FACILITYOWNER/OPERATORLOCATIONSPECIESTOTAL GRANT PUD FISHACTIVITIES
Priest Rapids Hatchery Grant PUD/WDFW Priest Rapids Dam, on bank of Columbia River Upriver bright fall Chinook 5.6 million Spawning of adults, egg incubation, early and final juvenile rearing, release into the Columbia River
Nason Creek Acclimation Facility Grant PUD/WDFW River mile 10.8 of Nason Creek Wenatchee basin spring Chinook 225,000 Final rearing and release into Nason Creek
Carlton Acclimation Facility Grant and Chelan PUDs/WDFW Twisp, WA on the bank of the Methow River Methow basin summer Chinook 200,000 Final acclimation and release into the Methow River
Eastbank Hatchery Chelan PUD/WDFW Wenatchee on the bank of the Columbia River Wenatchee and Methow basin spring and summer Chinook 740,000 Spawning of adults, egg incubation, early juvenile rearing
Methow Hatchery Douglas PUD/WDFW Winthrop, WA Methow basin spring Chinook 135,000 Spawning of adults, egg incubation, early and final juvenile rearing, release into the Methow River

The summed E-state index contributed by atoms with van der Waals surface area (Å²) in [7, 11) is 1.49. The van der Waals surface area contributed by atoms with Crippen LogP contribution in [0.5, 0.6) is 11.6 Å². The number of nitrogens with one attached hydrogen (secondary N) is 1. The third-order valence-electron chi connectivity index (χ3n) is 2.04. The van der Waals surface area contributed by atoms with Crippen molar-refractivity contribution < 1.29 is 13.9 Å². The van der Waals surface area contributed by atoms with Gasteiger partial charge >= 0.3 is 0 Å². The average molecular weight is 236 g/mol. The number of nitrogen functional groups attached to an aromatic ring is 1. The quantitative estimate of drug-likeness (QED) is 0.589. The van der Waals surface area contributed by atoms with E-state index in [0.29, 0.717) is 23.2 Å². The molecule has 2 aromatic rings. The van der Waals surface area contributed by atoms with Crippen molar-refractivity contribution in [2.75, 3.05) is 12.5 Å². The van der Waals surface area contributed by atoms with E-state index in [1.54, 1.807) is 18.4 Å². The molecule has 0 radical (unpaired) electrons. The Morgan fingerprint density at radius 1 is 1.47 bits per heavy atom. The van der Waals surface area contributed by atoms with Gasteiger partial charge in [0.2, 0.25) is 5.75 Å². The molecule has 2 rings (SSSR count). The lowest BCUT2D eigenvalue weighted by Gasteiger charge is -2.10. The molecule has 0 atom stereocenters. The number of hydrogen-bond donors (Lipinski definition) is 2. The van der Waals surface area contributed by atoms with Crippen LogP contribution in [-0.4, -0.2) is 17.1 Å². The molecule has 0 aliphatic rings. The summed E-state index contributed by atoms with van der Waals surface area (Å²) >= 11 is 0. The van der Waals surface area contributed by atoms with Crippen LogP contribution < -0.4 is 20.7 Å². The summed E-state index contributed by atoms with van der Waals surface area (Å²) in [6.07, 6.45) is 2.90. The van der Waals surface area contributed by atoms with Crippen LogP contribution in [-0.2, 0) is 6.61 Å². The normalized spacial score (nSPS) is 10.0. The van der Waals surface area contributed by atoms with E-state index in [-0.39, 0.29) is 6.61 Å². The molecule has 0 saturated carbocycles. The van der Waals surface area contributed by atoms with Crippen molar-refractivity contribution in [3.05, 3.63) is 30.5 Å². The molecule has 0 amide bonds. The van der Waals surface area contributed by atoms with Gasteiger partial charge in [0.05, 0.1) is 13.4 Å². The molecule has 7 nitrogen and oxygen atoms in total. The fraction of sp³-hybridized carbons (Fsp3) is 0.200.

Dryden Pond Chelan PUD/WDFW Dryden, WA on the bank of the Wenatchee River Wenatchee basin summer Chinook 182,000 Final acclimation and release into the Wenatchee River
Chief Joseph Hatchery BPA and Grant PUD/Confederated Tribes of the Colville Reservation Chief Joseph Dam on bank of Columbia River Okanogan basin spring and summer Chinook 388,000 Spawning of adults, egg incubation, early juvenile rearing
Omak and Riverside ponds BPA and Grant PUD/Confederated Tribes of the Colville Reservation Various locations in Okanogan basin Okanogan basin spring and summer Chinook 388,000 Final acclimation and release into the Okanogan River
Penticton Hatchery Grant and Chelan PUDs/Okanagan Nation Alliance Penticton, B.C. Sockeye 1.1 million Spawning of adults, egg incubation and early rearing, release into Okanogan River/Skaha Lake, B.C.
Wells Hatchery Douglas PUD/WDFW Wells Dam on the bank of the Columbia River Upper Columbia River summer steelhead 100,000 Spawning of adults, egg incubation, early rearing
St. Mary’s Acclimation Pond Colville Confederated Tribes Omak, WA Upper Columbia River summer steelhead Approximately 20,000 Final acclimation and release into Omak Creek